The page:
In the midst of a dystopian future, there is something out there driving people insane just by looking at it. The only way to survive is to cover your eyes. A mother and her two children seek a safe haven but to get there they have to cross twenty miles of river while blindfolded. And something is following them...
The novel provides examples of:
- Apocalypse How: Planetary-scale societal collapse, at least presumably. The failure of mass media makes it hard to ascertain how the rest of the world is doing.
- Blue-and-Orange Morality: Discussed. The creatures don't physically harm people and it's unknown whether or not they intend to cause harm.
- Bittersweet Ending: After risking life and limb, Malorie and the children make their escape to a new shelter, only to dicover that the place itself isn't actually much safer than the house. Most of the people living there have gouged their own eyes out to make it impossible to look at the monsters. Sighted people still have to hide from the creatures. Still, Malorie and her children now know that there are other people alive in the world, and they're no longer completely alone.
- Brown Note: The creatures' appearances serve as this.
- Cozy Catastrophe: Part of the book plays out like this, when Malorie finds a congenial group of strangers to stay with. It's brutally put to an end with Gary's arrival.
- A Dog Named "Dog": The children are referred to only as "Boy" and "Girl", both in the narrative and by Malorie. Malorie finally names them near the end of the story, after Tom and Olympia.
- Eldritch Abomination: The creatures fall into this category from what little we know of them.
- End of the World as We Know It: People live confined to their shelters, with the windows blocked. Whenever they venture outside, they wear blindfolds. After her housemates have died, Malorie raises two children by herself and several years later, she does not even know if there are any other survivors left on Earth.
- Eye Scream: Malorie comes across people who have gouged out their own eyes to prevent them from seeing the monsters.
- Go Mad from the Revelation: Witnessing the creatures drives people and animals alike into murderous and then suicidal insanity.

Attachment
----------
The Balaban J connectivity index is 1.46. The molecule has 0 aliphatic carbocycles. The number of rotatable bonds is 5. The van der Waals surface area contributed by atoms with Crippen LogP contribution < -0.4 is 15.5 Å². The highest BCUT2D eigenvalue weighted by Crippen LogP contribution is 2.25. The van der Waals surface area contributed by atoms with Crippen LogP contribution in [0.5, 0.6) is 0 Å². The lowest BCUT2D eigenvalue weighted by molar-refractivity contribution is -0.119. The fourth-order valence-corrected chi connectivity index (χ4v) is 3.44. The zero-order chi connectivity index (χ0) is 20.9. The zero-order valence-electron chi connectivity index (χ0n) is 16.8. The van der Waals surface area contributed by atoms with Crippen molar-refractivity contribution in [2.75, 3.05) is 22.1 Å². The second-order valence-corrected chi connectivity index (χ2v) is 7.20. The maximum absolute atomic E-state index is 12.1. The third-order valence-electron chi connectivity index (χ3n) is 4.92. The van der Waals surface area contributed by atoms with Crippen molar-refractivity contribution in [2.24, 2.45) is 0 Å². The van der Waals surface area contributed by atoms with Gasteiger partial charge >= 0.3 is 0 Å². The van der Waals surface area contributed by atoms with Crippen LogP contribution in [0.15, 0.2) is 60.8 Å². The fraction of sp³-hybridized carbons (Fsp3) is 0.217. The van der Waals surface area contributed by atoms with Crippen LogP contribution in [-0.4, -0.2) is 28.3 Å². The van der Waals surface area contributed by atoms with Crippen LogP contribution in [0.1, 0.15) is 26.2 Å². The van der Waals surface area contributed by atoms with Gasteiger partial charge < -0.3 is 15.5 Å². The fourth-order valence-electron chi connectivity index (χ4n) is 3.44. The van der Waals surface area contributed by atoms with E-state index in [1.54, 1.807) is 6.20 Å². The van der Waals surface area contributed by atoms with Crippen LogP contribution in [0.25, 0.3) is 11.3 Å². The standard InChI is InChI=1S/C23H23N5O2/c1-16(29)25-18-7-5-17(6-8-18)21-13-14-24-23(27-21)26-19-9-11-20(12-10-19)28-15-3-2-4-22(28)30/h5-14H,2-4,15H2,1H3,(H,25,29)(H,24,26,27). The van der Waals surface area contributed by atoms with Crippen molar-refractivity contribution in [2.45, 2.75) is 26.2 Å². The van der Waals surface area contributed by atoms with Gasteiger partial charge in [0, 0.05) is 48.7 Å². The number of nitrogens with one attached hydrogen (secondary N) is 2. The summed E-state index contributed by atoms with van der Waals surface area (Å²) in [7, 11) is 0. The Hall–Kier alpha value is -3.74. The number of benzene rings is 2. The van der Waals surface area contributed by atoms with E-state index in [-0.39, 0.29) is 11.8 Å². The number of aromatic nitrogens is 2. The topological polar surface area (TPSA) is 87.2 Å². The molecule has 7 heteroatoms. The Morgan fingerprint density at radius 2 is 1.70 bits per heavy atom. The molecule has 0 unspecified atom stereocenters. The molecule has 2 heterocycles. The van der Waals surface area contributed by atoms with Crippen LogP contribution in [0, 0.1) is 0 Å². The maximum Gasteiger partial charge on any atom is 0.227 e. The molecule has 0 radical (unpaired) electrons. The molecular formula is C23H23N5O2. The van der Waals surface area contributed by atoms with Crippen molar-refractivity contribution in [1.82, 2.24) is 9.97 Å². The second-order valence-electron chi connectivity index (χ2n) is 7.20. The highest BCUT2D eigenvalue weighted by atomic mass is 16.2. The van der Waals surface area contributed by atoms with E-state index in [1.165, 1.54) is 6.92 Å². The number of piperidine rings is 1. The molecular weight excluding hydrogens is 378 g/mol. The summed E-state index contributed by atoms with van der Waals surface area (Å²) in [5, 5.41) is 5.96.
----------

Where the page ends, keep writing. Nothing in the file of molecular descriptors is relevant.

- Good Is Not Nice: Malorie has to raise her children this way. She often feels regretful about it, but she reasons that the children cannot afford to make mistakes when they venture out into the world.
- Hope Spot: Malorie finds other people. Though she learns that many in this community have blinded themselves, but the hope spot has not been entirely dashed: she now knows that there are other sane people who have survived in this new world.
- Nerves of Steel: Gary considers himself to possess this. He may also just be too crazy to drive any crazier. Either way, he seems immune or resistant to the sight of the creatures.
- Nothing Is Scarier: A large chunk of the book is spent with Malorie and her two kids as they cross the river while blindfolded, relying only on their senses to navigate around danger. This trope comes into full effect as they are forced to imagine what might be out there.
- Only Sane Man: Invoked. Gary sees himself as this, and it leads to tragic consequences.
- Shoot the Dog: Narrowly averted. Malorie considers blinding her children as infants with paint thinner as a way to protect them, but she is unable to bring herself to do it.
- Super Senses: Malorie raises the two children from infancy to train their senses of hearing to the utmost, to help them survive and navigate blindfolded.
- The Unreveal: Despite coming within a hair's breadth near the end of the book, Malorie never sees the creatures - luckily for her.